Monday, September 24, 2012

Liturgies in the Chapels

Our parish has the tradition of celebrating certain feasts in certain chapels. For example, we celebrate the Exaltation of the Cross in the chapel to Sts. Constantine and Helen, since St. Helen is the one who found the Cross.

As I mentioned in a previous post, the "chapel" was actually the central church of a monastery, and is thus rather large. It was built in 1861. You can see the original, quite tall iconostasis in the photo above.

Here is a photo of the rear of the church, taken from near the chanter's stand. This was taken before Vespers, so you can see the table in the center prepared with loaves for the artoklasia.

On Saturday, September 15, we celebrated the feast of the local saint, St. Gerasimos the New, in our cemetery chapel of St. Paraskevi. Several of the parishioners had requested a Saturday liturgy there to commemorate their loved ones in the cemetery.

This chapel was built in 1808. In 2009, it was largely destroyed by fire when thieves broke in. The chapel has no electricity, so it seems the thieves took one of the liturgical candle holders and lit it so that they could see. They then left it, lit, propped up against the original wooden iconostasis.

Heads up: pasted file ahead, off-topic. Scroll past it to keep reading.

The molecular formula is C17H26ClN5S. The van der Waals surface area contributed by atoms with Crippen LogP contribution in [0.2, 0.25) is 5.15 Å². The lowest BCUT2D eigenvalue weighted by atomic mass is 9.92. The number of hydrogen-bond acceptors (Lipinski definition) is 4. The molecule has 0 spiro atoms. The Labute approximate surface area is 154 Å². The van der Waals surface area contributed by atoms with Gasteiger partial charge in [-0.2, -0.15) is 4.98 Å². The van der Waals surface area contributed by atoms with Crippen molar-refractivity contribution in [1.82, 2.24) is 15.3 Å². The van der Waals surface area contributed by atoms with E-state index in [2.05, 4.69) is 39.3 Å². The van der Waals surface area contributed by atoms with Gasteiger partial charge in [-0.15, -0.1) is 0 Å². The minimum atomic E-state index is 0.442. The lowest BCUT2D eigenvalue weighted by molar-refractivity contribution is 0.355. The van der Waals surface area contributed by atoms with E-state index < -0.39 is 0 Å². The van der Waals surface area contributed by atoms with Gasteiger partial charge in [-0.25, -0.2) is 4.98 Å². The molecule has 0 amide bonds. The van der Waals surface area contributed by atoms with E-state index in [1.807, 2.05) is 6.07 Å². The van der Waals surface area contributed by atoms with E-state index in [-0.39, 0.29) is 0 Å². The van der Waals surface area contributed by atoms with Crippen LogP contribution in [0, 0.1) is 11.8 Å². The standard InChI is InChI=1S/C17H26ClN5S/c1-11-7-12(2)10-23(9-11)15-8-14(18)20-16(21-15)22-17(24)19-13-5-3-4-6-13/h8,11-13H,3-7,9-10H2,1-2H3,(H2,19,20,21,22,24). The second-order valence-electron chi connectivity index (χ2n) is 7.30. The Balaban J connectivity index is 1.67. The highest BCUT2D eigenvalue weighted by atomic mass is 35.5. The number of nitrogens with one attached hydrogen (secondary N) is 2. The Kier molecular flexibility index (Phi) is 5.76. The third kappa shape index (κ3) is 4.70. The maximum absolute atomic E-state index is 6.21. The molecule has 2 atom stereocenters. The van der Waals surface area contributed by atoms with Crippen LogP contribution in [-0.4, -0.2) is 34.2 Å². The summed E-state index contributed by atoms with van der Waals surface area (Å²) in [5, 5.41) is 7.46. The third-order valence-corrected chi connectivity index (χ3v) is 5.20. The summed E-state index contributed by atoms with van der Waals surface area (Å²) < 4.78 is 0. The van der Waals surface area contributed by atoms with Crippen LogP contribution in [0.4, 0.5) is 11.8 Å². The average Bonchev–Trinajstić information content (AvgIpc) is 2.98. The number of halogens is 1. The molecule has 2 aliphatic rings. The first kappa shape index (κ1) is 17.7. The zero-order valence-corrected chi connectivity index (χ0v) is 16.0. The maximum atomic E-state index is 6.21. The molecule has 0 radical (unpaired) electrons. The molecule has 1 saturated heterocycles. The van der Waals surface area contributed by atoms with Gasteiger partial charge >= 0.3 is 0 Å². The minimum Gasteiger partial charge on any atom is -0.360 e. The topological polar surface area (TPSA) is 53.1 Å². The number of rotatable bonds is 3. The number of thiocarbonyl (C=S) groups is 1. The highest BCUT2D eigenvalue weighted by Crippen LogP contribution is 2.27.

The next morning, villagers attending to their loved ones' graves noticed the smoke and called for help.

Some small parts of the original iconography were saved and incorporated into the rebuilt church, which was completed in just one year through the donations of the faithful. The photo above shows some parts of the original, beautiful iconography, which seems to have slightly predated the "Athonite" westernized style which came to dominate later in the 19th century.

Thankfully, the apse seems to have been untouched, preserving this beautiful mural of the Three Holy Hierarchs and the Panagia "More Spacious than the Heavens."

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